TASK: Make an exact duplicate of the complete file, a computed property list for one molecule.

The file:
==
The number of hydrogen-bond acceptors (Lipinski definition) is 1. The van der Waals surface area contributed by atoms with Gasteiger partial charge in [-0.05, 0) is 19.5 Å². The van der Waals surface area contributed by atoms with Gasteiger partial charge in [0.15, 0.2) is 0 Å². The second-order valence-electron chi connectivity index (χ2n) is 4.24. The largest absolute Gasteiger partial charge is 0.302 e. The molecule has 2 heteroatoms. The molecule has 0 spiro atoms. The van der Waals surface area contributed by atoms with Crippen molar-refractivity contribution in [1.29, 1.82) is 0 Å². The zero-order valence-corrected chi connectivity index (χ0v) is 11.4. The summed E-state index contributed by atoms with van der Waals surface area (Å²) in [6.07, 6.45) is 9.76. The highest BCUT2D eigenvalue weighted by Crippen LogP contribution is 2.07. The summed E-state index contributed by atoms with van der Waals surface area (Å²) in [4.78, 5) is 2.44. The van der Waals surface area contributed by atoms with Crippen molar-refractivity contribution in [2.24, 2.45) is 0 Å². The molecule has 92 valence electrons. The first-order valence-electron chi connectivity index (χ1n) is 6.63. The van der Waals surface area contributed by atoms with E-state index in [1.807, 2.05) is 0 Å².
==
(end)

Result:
The number of hydrogen-bond acceptors (Lipinski definition) is 1. The van der Waals surface area contributed by atoms with Gasteiger partial charge in [-0.05, 0) is 19.5 Å². The van der Waals surface area contributed by atoms with Gasteiger partial charge in [0.15, 0.2) is 0 Å². The second-order valence-electron chi connectivity index (χ2n) is 4.24. The largest absolute Gasteiger partial charge is 0.302 e. The molecule has 2 heteroatoms. The molecule has 0 spiro atoms. The van der Waals surface area contributed by atoms with Crippen molar-refractivity contribution in [1.29, 1.82) is 0 Å². The zero-order valence-corrected chi connectivity index (χ0v) is 11.4. The summed E-state index contributed by atoms with van der Waals surface area (Å²) in [6.07, 6.45) is 9.76. The highest BCUT2D eigenvalue weighted by Crippen LogP contribution is 2.07. The summed E-state index contributed by atoms with van der Waals surface area (Å²) in [4.78, 5) is 2.44. The van der Waals surface area contributed by atoms with Crippen molar-refractivity contribution in [2.24, 2.45) is 0 Å². The molecule has 92 valence electrons. The first-order valence-electron chi connectivity index (χ1n) is 6.63. The van der Waals surface area contributed by atoms with E-state index in [1.807, 2.05) is 0 Å².